Today in Austria: A roundup of the latest news on Tuesday
Every weekday, The Local brings you an English-language summary of the news you need to know in Austria.
Austria extends lockdown for unvaccinated people
This move was expected -- the government has said the measure is likely to remain in place throughout January -- but it needed to be done because lockdown is such a severe measure that it can only officially be imposed for ten days at a time.
This means that people without proof of 2G (valid vaccine pass or proof of recovery) are under lockdown rules for another ten days, although the government has already said that during December 24th, 25th, 26th and 31st the rules will be relaxed so that up to ten people may meet privately without needing proof of 2G.
No vaccine appointments until January in eastern Tyrol
The government is urging the population to get vaccinated by the end of the year if they are eligible, whether for a first, second or third dose, but the availability of appointments varies across the country.
In eastern Tyrol no appointments are available until January 7th, ORF reports, with Lienz saying that volunteer workers need time off to recover and that demand is not high enough to justify adding appointments.
How the fourth lockdown hit Austria's economy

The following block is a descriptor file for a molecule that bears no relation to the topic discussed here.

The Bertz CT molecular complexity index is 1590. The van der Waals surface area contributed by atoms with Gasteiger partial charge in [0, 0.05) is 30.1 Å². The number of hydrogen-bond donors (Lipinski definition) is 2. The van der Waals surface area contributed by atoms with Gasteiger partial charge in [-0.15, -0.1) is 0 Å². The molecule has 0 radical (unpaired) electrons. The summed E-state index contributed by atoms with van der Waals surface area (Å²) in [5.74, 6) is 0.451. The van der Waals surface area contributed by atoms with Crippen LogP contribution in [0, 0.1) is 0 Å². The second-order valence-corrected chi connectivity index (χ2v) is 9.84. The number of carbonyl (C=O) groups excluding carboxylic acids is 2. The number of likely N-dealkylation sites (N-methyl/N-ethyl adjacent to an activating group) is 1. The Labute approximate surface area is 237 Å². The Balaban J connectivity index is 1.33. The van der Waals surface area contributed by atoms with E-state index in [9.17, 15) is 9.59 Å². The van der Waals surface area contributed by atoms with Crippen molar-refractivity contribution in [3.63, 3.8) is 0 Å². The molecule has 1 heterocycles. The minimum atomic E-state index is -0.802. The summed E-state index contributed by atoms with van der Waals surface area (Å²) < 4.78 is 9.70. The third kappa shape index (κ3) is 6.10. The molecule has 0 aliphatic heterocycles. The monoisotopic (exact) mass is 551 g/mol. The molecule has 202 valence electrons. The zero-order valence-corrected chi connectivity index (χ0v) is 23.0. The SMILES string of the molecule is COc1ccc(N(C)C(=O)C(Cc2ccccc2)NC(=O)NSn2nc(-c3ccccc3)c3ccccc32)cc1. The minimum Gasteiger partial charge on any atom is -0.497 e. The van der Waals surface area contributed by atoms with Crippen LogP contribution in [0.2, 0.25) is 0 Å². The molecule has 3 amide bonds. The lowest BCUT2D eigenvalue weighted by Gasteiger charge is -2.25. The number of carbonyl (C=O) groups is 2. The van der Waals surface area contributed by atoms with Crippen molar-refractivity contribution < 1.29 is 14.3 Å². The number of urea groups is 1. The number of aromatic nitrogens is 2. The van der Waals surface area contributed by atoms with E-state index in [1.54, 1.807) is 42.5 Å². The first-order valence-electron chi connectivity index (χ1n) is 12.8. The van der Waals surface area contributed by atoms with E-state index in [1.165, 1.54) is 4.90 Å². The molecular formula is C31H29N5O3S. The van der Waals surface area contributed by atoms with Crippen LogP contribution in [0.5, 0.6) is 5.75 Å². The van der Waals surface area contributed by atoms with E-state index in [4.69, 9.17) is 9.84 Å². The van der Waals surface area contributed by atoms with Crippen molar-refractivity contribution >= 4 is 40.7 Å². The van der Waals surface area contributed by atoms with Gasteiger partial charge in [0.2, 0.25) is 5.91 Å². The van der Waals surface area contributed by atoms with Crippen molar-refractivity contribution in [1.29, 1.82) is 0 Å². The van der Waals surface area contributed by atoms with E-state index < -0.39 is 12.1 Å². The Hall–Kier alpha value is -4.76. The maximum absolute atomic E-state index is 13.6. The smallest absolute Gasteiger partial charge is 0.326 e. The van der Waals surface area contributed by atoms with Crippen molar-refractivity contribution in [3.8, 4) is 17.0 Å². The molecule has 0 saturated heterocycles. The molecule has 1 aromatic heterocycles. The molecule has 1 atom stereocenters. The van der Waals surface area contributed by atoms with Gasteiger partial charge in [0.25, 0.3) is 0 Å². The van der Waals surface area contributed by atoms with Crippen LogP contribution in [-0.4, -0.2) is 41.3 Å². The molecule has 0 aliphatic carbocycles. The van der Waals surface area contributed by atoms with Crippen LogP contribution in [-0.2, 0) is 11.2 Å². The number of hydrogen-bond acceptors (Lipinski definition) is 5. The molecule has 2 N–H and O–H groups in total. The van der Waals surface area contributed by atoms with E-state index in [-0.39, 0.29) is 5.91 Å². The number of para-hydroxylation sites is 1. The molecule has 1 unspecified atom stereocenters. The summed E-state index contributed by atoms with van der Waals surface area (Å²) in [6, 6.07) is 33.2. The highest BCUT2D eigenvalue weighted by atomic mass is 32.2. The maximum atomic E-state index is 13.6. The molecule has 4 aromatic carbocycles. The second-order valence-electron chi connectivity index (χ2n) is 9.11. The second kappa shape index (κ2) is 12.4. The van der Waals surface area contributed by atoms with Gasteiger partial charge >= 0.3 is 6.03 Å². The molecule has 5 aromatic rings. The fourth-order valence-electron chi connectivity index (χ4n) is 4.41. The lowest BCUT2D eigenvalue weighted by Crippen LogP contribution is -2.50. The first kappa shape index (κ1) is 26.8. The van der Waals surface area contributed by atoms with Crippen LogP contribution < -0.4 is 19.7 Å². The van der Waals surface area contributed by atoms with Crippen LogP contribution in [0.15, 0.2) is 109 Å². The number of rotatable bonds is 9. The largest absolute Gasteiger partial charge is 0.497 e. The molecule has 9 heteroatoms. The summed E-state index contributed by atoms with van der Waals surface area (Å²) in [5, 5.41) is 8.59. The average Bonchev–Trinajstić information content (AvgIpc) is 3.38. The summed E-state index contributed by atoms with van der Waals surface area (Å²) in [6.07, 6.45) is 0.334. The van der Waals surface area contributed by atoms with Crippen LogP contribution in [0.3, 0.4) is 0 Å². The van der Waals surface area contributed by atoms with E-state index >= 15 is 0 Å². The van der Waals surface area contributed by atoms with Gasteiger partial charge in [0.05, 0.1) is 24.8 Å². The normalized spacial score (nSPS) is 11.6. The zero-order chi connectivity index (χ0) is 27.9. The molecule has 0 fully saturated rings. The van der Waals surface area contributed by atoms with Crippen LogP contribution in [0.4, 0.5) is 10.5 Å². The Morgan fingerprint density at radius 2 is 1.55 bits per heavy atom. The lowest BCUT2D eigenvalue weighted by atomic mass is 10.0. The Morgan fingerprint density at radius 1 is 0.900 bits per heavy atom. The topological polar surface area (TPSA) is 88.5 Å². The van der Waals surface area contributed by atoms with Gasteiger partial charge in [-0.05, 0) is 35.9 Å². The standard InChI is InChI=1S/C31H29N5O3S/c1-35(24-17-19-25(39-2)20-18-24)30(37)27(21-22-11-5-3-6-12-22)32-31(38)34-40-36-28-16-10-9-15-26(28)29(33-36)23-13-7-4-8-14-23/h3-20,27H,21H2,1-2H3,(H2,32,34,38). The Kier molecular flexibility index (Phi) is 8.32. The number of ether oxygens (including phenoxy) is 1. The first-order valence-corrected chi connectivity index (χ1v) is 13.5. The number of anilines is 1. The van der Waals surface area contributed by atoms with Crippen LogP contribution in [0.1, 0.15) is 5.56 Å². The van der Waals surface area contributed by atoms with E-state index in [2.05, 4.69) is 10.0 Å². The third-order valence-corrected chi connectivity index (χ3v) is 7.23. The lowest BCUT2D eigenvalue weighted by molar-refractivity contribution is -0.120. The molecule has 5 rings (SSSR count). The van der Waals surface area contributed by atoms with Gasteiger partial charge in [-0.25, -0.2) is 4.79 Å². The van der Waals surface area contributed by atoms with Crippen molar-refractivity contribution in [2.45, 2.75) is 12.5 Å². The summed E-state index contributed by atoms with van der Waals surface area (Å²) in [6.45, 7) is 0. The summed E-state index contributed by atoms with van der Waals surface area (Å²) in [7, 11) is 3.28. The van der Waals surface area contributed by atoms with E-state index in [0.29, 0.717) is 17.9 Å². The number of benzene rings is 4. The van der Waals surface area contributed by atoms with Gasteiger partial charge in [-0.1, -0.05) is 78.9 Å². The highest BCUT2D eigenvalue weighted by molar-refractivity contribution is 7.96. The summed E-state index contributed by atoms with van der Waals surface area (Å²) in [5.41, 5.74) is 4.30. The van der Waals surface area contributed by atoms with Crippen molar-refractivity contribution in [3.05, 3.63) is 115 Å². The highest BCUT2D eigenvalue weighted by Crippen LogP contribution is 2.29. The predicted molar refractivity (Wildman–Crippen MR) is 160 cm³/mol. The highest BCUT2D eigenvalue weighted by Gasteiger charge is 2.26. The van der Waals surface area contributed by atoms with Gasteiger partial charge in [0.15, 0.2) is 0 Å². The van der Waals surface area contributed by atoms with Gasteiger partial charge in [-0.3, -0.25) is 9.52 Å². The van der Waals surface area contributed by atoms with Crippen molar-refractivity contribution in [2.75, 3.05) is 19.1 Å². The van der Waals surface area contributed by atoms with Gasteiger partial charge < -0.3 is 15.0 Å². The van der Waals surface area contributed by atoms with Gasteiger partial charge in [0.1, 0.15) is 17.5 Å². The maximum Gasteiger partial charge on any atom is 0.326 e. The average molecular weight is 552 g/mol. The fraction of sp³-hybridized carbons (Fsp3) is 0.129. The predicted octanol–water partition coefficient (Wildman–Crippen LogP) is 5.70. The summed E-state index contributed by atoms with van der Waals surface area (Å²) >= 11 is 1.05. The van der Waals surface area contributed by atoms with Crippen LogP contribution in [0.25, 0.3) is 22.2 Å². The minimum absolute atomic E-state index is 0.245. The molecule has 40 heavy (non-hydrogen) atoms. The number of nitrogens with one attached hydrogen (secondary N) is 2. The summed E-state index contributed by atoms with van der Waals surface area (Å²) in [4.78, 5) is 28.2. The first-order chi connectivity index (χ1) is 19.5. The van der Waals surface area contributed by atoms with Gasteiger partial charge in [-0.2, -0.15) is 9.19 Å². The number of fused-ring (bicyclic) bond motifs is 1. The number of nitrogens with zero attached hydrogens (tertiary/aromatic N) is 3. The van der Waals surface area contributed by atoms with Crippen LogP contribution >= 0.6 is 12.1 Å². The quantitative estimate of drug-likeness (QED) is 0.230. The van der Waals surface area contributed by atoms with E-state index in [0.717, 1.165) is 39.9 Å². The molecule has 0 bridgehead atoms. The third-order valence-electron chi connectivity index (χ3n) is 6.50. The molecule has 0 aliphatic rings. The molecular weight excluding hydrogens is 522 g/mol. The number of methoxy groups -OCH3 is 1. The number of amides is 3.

Austria's three weeks of winter lockdown led to a -5.25 percentage point drop in GDP according to the country's Economic Research Institute (WIFO). That's comparing to pre-crisis levels in 2019, but is actually a rise if you compare to winter 2020.
Tourism was one of the hardest hit industries, particularly in eastern Austria which usually sees an increase in visits starting from November, and 19 percent fewer passengers travelled through Vienna Airport.
The OECD praises Austria's Covid recovery, but highlights areas for improvement
The OECD on Monday presented its latest Economic Survey of Austria. On the whole, it noted that Austria's economic recovery was on par with the OECD average, but that the crisis had revealed weaknesses in the country's social welfare systems. It noted that despite a highly sophisticated healthcare system with some of the highest numbers of hospital beds and intensive care spaces worldwide, the number of Covid-19 deaths was high, which the authors attributed to a slow reaction from the government.
The report also forecast a drop to 4.5 percent unemployment by 2023, and suggested extra support for women in the workplace, for example by expanding childcare offerings.